Also – groping here – wasn’t ‘All Together Now’ an old Farm song, from their pre-baggy days, that they dusted off and re-tooled as a comment on the impending war? If so, it might not be anachronistic to have used it in a film about Italia ’90.

  20. 50
    Mark G on 21 Feb 2011 #

    I believe it was called “No Man’s Land” and was part of a peel session (just checked: It’s on an album called “Pastures Old and New”, on good old “Fire” records.)

  21. 51
    Steve Mannion on 21 Feb 2011 #

    That Massive Attack name-change issue was always ridiculous (but great to see how MA would become among the most vocal critics of subsequent government approaches to the situation). IIRC Bomb The Bass also struggled to make playlists around this time.

    I remember the year ending gloomily on account of the war (and probably impending recession too) but being used to that sense of foreboding throughout the 80s – the dramatic upheaval at the end of that decade proving a brief respite. All of which made the escapist fantasy aspect of much rave music at that point (both on record and in flyer art) ever more appealing.

  22. 52
    Erithian on 21 Feb 2011 #

    Reading the Wikipedia entry to which Rory links above, one learns Durdle Door has been used as a video location by Tears for Fears, Billy Ocean and Bruce Dickinson as well as Cliff. Obvious gag, but imagine if they’d all turned up at the same time.

    Never afraid to go against the grain, although the music around him in the chart was decidedly secular, Cliff was there to promote the essential thing about his life and make it clear that it was something that gave him all the joy and the kicks he’d ever need, with no substances involved. As a sales pitch for his beliefs and lifestyle, and a non-hectoring invitation to join him in them, it’s hard to argue with it. And a good listen, on the whole, even for those who weren’t planning to join him.

    “Justify My Love”, on the other hand – unlike some of her other material, Madonna isn’t trying too hard on this one, just pushing the intensity – come to think of it, promoting the essential thing about her life and making it clear… etc etc as above. Funny how one can find similarities in the oddest pairings! And whereas she could be and often was plain sleazy, I find this one of the horniest records ever made: a hint of what it’s like in bed with Madonna without the tackiness of the film of the same name. Could do with a shower afterwards but I love it.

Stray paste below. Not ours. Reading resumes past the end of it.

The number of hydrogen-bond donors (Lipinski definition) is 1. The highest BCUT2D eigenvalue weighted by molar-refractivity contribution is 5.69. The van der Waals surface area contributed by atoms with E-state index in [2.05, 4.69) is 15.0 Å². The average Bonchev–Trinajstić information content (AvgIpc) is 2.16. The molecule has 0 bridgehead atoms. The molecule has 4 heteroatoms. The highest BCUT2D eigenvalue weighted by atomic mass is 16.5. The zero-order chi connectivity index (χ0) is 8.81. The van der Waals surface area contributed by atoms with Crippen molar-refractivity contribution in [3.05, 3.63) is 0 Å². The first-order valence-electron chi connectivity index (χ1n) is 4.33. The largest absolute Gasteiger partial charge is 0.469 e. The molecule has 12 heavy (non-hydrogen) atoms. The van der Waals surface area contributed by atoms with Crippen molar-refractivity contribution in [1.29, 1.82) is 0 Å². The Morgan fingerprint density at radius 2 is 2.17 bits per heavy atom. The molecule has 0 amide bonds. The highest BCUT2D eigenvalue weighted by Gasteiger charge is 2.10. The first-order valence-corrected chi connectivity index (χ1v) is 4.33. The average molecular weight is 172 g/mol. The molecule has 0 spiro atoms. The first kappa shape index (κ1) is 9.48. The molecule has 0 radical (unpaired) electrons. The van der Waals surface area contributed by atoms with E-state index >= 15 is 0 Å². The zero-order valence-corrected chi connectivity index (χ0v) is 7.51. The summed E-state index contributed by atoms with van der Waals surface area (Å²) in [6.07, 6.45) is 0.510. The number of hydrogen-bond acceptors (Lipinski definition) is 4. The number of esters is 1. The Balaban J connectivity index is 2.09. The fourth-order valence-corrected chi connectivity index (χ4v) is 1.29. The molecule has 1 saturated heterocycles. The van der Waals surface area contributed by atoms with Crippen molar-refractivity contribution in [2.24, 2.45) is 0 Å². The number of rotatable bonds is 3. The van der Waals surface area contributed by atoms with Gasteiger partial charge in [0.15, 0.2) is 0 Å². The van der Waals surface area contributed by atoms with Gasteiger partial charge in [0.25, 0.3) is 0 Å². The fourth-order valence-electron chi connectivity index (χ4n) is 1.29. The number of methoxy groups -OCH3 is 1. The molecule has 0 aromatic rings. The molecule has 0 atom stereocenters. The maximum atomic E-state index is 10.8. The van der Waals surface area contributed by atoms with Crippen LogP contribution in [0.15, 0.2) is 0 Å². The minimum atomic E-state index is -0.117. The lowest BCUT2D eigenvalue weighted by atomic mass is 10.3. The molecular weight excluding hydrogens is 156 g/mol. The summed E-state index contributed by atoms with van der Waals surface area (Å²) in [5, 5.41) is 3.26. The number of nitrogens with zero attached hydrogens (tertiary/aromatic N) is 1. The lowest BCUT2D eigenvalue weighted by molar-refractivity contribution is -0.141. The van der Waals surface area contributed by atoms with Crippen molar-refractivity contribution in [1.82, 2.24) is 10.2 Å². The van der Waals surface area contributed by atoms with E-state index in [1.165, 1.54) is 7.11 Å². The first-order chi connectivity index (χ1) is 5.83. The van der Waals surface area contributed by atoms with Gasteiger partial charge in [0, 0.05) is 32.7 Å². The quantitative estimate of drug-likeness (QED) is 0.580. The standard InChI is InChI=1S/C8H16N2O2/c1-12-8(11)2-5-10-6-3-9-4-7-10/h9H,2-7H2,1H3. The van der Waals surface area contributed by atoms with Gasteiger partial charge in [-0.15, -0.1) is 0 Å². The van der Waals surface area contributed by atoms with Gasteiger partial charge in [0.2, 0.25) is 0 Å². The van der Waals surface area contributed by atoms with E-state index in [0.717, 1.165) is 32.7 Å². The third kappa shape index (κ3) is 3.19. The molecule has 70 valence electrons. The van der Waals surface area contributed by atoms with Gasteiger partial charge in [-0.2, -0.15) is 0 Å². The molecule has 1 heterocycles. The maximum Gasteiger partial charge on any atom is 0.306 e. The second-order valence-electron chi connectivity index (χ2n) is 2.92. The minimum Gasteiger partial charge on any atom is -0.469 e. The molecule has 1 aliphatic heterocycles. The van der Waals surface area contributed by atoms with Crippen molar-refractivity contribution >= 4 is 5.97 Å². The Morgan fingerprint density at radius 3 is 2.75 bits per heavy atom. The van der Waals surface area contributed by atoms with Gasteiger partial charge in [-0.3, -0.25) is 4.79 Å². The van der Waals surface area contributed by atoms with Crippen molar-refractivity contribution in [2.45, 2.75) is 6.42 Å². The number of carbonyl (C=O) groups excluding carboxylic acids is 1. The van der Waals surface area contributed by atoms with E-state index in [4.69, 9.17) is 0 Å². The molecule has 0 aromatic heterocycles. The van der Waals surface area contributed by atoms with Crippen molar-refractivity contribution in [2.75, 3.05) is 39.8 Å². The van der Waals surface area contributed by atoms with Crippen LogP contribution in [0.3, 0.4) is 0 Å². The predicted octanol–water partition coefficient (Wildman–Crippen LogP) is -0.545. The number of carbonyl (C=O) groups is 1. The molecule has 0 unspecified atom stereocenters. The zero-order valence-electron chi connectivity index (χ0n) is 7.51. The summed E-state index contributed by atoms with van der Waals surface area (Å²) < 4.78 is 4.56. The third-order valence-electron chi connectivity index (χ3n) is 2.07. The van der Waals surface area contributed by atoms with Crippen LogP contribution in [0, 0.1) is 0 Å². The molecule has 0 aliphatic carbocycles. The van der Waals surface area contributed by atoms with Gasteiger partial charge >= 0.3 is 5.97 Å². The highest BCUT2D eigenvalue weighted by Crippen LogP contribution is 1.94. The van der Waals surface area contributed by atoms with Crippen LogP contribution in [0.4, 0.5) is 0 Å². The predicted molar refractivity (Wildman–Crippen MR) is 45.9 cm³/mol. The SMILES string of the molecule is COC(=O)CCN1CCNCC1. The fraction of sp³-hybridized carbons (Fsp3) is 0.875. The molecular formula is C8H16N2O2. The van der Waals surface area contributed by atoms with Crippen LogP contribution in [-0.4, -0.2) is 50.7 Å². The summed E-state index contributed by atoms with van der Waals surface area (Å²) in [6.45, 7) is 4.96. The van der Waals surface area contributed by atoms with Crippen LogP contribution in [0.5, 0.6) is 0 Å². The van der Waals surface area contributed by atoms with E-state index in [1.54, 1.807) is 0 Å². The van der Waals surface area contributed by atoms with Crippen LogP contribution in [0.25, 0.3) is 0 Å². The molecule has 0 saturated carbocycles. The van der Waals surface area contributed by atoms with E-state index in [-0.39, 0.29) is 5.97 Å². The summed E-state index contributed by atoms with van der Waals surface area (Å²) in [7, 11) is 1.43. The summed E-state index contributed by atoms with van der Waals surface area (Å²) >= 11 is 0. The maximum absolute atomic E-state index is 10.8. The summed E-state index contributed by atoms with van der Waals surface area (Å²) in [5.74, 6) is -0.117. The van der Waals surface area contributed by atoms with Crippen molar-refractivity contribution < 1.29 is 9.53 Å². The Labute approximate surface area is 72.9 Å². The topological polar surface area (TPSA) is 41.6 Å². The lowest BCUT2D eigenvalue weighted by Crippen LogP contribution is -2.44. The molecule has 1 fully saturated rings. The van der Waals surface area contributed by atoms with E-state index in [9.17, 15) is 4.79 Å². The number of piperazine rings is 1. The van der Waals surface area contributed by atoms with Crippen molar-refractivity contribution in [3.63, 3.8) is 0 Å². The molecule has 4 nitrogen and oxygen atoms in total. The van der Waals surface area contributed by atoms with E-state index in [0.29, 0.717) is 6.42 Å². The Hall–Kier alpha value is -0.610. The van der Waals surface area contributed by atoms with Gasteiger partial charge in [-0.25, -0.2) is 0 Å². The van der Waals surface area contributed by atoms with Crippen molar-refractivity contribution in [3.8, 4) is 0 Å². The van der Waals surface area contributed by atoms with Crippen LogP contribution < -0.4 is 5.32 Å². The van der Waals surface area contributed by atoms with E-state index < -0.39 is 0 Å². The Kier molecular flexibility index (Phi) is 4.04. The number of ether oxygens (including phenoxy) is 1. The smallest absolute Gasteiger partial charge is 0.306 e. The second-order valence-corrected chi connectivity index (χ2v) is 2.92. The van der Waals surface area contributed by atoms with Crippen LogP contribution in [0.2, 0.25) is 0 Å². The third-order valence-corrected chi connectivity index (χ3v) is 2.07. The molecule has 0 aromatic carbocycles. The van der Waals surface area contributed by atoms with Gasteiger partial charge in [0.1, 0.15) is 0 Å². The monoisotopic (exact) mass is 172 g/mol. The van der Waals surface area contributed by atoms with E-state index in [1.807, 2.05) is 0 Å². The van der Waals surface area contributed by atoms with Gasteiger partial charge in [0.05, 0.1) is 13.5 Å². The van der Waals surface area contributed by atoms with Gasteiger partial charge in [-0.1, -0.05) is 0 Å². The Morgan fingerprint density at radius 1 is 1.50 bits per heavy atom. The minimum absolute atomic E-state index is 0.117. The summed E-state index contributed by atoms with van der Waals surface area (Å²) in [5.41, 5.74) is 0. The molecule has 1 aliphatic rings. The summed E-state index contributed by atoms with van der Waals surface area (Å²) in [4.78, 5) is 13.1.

23. 53
    hardtogethits on 21 Feb 2011 #

    #49, #50 – it is great to be alerted to an earlier version of the song. How I wish it was on Spotify.

    However, it is an “obvious anachronism”. I am surprised that the use of “anachronism” would be diluted as if it were a matter of opinion not fact. X cannot be the soundtrack to Y if X was not recorded before Y happened, but X can be the soundtrack to anything which occurred later than its own recording. So if X is applied to Y, it is an anachronism, and whether it works or not is a matter for value judgment.

    Now, there are people who are less bothered than I am about when records hit the charts; but still, there’s an association with “All Together Now” as a Christmas hit. Some of these people may or may not know anything about, say, football. But trust me, they are able (with thankfully little prompting) to declare that “All Together Now” must have come out after the 1990 World Cup. So, my use of the word “obvious” was opinionated but was briefly tested. I could have used a more pejorative word.

    All of which would not matter at all if, through whatever means, the anachronism functioned artistically – and whether it is ‘obvious’ or not is irrelevant. It could still work. Is it too crass to say if the audience don’t mind, it doesn’t matter? I’m not sure. However, if the audience object – even if they don’t notice the anachronism – then it certainly does matter.